The Department of Molecular Genetics and Microbiology is pleased to continue for the third summer a 10-week summer fellowship program for Duke undergraduates. The program runs from June 1, 2017 – August 5, 2017.

The goal of undergraduate research opportunity is to introduce motivated students to important questions in Genetics, Microbiology, Infectious Diseases, Virology, and RNA Biology through faculty-mentored research projects and practical lab experience. The program also includes monthly science and career development discussions with faculty and trainees (graduate students and postdocs) in MGM. The research experience culminates in MGM SURE fellows presenting their summer research project at the department’s annual retreat in early September.

Overall, the program aims to capture students who are interested in developing a research project in an MGM lab during their undergraduate years at Duke and completing their senior thesis based on this research. The program also aspires to prepare students to become scientific scholars immersed in sustained long-term pursuit of biomedical research.

Program Overview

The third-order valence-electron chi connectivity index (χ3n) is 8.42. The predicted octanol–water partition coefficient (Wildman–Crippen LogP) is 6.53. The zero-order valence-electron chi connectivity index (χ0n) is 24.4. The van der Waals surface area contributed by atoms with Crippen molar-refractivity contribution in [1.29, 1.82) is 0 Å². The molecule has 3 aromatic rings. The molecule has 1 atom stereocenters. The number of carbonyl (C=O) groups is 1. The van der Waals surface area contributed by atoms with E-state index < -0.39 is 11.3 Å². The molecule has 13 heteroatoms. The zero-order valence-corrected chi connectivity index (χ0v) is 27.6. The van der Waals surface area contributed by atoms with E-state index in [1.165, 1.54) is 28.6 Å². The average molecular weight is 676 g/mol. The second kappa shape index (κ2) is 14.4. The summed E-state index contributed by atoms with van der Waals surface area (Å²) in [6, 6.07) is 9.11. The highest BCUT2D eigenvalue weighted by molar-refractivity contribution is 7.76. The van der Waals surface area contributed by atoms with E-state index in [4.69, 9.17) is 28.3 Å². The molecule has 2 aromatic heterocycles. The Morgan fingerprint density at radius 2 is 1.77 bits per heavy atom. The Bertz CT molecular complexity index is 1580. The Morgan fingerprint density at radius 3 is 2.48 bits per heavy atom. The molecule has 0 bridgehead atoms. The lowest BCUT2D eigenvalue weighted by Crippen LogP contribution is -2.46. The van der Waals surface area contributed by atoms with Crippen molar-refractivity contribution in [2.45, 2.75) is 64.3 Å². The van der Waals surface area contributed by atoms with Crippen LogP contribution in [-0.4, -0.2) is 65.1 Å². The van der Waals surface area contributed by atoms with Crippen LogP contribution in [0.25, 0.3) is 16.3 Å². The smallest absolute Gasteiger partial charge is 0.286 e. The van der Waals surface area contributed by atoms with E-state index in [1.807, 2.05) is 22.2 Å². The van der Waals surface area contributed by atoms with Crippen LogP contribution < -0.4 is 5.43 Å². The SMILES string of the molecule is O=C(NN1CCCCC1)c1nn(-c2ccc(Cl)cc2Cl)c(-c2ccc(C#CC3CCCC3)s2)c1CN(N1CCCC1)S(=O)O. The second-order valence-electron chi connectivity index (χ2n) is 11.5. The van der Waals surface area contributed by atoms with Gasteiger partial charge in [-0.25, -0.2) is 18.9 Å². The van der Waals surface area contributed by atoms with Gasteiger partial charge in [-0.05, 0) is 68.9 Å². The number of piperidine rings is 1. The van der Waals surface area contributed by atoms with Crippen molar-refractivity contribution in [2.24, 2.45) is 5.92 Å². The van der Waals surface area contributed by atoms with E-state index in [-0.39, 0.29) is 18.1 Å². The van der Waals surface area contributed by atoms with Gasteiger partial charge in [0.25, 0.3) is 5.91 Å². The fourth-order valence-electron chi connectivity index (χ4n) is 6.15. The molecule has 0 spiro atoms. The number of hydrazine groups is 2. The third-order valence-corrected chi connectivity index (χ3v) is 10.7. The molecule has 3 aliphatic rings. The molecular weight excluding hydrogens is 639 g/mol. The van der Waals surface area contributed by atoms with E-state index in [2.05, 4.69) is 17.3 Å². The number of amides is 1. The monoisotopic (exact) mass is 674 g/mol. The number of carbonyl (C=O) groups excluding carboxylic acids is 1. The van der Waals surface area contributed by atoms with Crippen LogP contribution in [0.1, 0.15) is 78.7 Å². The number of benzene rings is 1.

Research in the Department of Molecular Genetics and Microbiology spans both model and pathogenic organisms and the full spectrum of genetics from unicellular to multicellular eukaryotic organisms. Many investigators are experts in both microbiology and genetics, including those utilizing yeasts as experimental microbial systems, and those probing the interactions of infectious agents with cellular or heterologous host model systems. Much of the history of modern molecular biology can be traced directly to genetic approaches with microbial and infectious systems, including the discoveries of DNA and RNA as the genetic material, the elucidation of the genetic code, and the development of recombinant DNA approaches based on bacterial restriction-modification systems and related enzymes. Existing areas of strength in the Department include: 1) microbiology (virology, mycology, bacteriology); 2) RNA biology and genomic expression analysis; 3) fungal genetics; 4) genetics of model systems and humans; 5) chromosome structure, function, replication, and repair, and 6) epigenetics.